How to Make Scrappy Binding

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I love a good scrappy binding on a quilt. It’s great for using leftover fabric from your project and great for making up in advance so you have no excuse not to bind that next quilt as soon as it’s quilted!

In this post, I’ll show you my super simple method for making my scrappy binding, my no-fuss measuring technique, and a handy cheat sheet binding calculator chart you can use if you want to be more precise!

scrappy binding

Fabric Requirements: Scrappy Binding

fabric strips
Photo: Scrap Fabric Love

You can make binding in a variety of widths but I always make mine the standard 2.5″ wide. Feel free to change the width to suit your needs!

  • 2.5″ wide strips of various lengths leftover from your current or previous quit projects – jelly roll strips are perfect but they don’t have to be full length.
  • See the Chart below for how many strips are required for different quilt sizes.

If you have leftover fabric from the quilt you just made you know it will coordinate so go ahead and use it. If not, have fun with your fabric choices. Try mixing solids and prints in the same color family or come up with a two color pattern maybe? So many possibilities!

How Long Should my Strips Be?

For scrappy binding the answer to this is up to you!

I would suggest that 8″-10″ is a good minimum length when you consider the fabric lost in joining strips to each other but you can test this out for yourself.

It all comes down to how often you want to join strips and whether you like the look of lots of fabric changes in your binding or not.

fabric strips for binding
Photo: Scrap Fabric Love

To calculate the required number of jelly roll strips in the quilt binding chart below I assumed a strip length of 42″ (just to be on the safe side as width of fabric can vary).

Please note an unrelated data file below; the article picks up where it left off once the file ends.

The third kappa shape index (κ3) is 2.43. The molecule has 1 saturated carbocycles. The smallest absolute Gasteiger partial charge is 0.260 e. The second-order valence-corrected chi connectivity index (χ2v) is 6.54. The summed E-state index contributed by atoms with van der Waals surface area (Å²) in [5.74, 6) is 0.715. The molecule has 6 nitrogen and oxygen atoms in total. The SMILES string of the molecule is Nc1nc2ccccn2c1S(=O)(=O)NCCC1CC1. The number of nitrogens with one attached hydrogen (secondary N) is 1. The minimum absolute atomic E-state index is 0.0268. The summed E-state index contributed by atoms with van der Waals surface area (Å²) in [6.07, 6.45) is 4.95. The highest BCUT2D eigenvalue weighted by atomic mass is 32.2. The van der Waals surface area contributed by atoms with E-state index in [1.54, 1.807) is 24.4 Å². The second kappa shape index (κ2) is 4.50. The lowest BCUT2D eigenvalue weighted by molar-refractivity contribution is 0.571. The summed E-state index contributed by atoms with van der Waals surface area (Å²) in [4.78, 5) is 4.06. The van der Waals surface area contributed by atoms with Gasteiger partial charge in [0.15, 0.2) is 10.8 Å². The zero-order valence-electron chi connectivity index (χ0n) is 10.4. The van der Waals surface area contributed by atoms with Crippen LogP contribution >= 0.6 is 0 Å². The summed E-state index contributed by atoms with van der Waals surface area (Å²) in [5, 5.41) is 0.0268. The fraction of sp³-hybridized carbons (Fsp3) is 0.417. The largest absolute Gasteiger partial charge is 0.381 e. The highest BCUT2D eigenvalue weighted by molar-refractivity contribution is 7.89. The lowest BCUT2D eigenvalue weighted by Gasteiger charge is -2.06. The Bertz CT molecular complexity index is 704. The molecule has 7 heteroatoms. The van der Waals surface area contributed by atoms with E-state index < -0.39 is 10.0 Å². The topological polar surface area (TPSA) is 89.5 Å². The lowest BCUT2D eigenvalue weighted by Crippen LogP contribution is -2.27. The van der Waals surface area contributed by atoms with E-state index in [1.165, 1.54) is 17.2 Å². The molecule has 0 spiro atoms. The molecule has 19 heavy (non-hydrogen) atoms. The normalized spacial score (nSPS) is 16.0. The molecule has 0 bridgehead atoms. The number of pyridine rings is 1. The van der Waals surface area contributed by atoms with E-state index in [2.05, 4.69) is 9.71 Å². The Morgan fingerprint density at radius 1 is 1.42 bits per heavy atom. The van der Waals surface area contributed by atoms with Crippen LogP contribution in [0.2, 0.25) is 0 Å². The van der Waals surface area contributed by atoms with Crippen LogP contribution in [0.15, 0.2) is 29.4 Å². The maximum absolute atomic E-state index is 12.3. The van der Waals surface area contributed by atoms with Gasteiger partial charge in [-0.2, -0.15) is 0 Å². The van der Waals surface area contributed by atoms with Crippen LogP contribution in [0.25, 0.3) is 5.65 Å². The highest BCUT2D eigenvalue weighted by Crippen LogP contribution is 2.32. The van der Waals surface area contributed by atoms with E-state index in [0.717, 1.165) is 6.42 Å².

HOWEVER, for Scrappy Binding a lot of the charm of it is in the randomness so I personally will use anything from full jelly roll strips to 10″ long strips (occasionally even shorter!).

Scrappy binding can be completely random, a short strip next to a long one etc, or you can be methodical about it and cut all your strips to a set length. You will get different looks for each.

A good way to test how your binding might look with your quilt is to use my no measure method below which also gives you visual for how the colors and lengths will look.

How much binding do I need?

I have two methods for you to choose from in terms of how to figure out how much binding you need for your quilt – the ‘measure ahead of time method’ & the ‘lay it out and see method’.

Measure Ahead of Time Method

If you like to know for sure that you have enough binding – or if you are cutting strips from yardage and want to know how much to cut – I have created the chart below with some popular quilt sizes and the length of binding required.

quilt binding length chart
Photo: Scrap Fabric Love

In all honesty though, this chart is less useful for scrappy binding as we might not always be using full jelly roll strips so the measuring and checking how much we have could become more tedious.

So for scrappy binding I usually use the method below.

The Lay it Out and See Method

This is my go to method most of the time.

If I have a pile of 2.5″ wide strips and I want to know if I have enough (and what the colors might look like against my quilt) I simply lay the quilt on the floor and put the strips down around it, overlapping them by at least 2.5″ at the ends.

lay it out and see method